Director: Tomás Gutiérrez Alea
This is the first colour film from Cuban director Tomas Alea, who made Memories of Underdevelopment in 1968. His latest film is about a negro slave revolt on a sugar plantation in the late eighteenth century.
During Easter Week, the plantation owner comes from Havana to perform a religious ceremony of washing the feet of twelve slaves. He then has them to dinner.
One of the slaves had tried to escape the day before and has had his ear lopped off by the overseer. During a long and drunken dinner, the master tells the slaves stories about Jesus and St Francis. He even frees one old man, and tells them all that they won't have to work on the following day, Good Friday. But he neglects to inform his overseer who rounds up the slaves for work as usual.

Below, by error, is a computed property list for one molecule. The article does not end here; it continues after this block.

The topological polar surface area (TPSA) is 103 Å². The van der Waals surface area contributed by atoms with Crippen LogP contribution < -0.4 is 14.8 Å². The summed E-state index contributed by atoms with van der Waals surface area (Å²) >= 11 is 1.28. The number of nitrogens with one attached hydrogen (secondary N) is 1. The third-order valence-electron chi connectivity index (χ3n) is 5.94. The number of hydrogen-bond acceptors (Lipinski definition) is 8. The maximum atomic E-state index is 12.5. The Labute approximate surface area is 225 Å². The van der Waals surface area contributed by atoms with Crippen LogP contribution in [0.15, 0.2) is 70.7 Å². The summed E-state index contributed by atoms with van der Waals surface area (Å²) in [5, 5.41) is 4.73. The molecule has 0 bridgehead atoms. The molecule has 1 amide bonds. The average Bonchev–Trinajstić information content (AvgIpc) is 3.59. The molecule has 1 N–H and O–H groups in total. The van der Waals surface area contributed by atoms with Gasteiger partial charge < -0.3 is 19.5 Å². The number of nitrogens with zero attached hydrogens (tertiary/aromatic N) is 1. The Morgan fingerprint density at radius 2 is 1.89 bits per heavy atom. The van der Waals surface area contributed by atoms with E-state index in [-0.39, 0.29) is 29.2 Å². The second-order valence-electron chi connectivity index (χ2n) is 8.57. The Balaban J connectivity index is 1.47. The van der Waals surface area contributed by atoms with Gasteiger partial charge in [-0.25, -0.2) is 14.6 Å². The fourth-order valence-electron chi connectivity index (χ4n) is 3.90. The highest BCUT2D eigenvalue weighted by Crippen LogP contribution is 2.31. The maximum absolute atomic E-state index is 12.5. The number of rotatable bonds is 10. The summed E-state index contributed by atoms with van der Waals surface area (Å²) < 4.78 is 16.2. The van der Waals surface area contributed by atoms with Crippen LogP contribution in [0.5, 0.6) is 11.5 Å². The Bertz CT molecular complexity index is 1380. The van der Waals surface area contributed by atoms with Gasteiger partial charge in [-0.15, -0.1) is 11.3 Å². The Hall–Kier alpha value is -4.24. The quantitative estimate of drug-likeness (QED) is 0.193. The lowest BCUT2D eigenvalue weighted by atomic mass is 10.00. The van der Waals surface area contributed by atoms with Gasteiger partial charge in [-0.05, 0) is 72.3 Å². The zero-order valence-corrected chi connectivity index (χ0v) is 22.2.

They rebel and seize the overseer, believing the master will support them. But soldiers are brought in, and the rebellion is put down with violence.
This film, of the final days of uprising against the Batista regime, first emphasizes the way ordinary people began to realise that violence was the only way before it turns attention to deeds of her… More »